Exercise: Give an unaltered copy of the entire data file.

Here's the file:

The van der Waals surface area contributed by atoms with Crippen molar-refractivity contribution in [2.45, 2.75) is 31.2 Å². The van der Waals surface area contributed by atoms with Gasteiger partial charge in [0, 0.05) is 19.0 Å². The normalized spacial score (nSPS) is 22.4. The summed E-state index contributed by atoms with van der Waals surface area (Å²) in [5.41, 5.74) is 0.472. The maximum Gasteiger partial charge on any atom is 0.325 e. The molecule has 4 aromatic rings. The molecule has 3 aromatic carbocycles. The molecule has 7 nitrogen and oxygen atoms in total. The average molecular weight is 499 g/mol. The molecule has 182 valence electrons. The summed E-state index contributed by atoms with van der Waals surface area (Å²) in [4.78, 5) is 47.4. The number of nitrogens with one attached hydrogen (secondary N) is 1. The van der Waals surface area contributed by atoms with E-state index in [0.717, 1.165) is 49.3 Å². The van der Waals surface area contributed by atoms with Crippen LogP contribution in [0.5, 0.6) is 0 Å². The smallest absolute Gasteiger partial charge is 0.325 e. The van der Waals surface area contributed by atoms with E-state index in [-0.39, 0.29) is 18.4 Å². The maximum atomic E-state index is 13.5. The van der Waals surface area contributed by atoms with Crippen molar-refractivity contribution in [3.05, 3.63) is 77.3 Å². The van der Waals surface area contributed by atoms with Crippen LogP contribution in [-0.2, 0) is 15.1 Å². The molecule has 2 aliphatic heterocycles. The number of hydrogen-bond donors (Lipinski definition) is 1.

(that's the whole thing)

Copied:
The van der Waals surface area contributed by atoms with Crippen molar-refractivity contribution in [2.45, 2.75) is 31.2 Å². The van der Waals surface area contributed by atoms with Gasteiger partial charge in [0, 0.05) is 19.0 Å². The normalized spacial score (nSPS) is 22.4. The summed E-state index contributed by atoms with van der Waals surface area (Å²) in [5.41, 5.74) is 0.472. The maximum Gasteiger partial charge on any atom is 0.325 e. The molecule has 4 aromatic rings. The molecule has 3 aromatic carbocycles. The molecule has 7 nitrogen and oxygen atoms in total. The average molecular weight is 499 g/mol. The molecule has 182 valence electrons. The summed E-state index contributed by atoms with van der Waals surface area (Å²) in [4.78, 5) is 47.4. The number of nitrogens with one attached hydrogen (secondary N) is 1. The van der Waals surface area contributed by atoms with E-state index in [0.717, 1.165) is 49.3 Å². The van der Waals surface area contributed by atoms with Crippen LogP contribution in [0.5, 0.6) is 0 Å². The smallest absolute Gasteiger partial charge is 0.325 e. The van der Waals surface area contributed by atoms with E-state index in [-0.39, 0.29) is 18.4 Å². The maximum atomic E-state index is 13.5. The van der Waals surface area contributed by atoms with Crippen molar-refractivity contribution in [3.05, 3.63) is 77.3 Å². The van der Waals surface area contributed by atoms with Crippen LogP contribution in [-0.2, 0) is 15.1 Å². The molecule has 2 aliphatic heterocycles. The number of hydrogen-bond donors (Lipinski definition) is 1.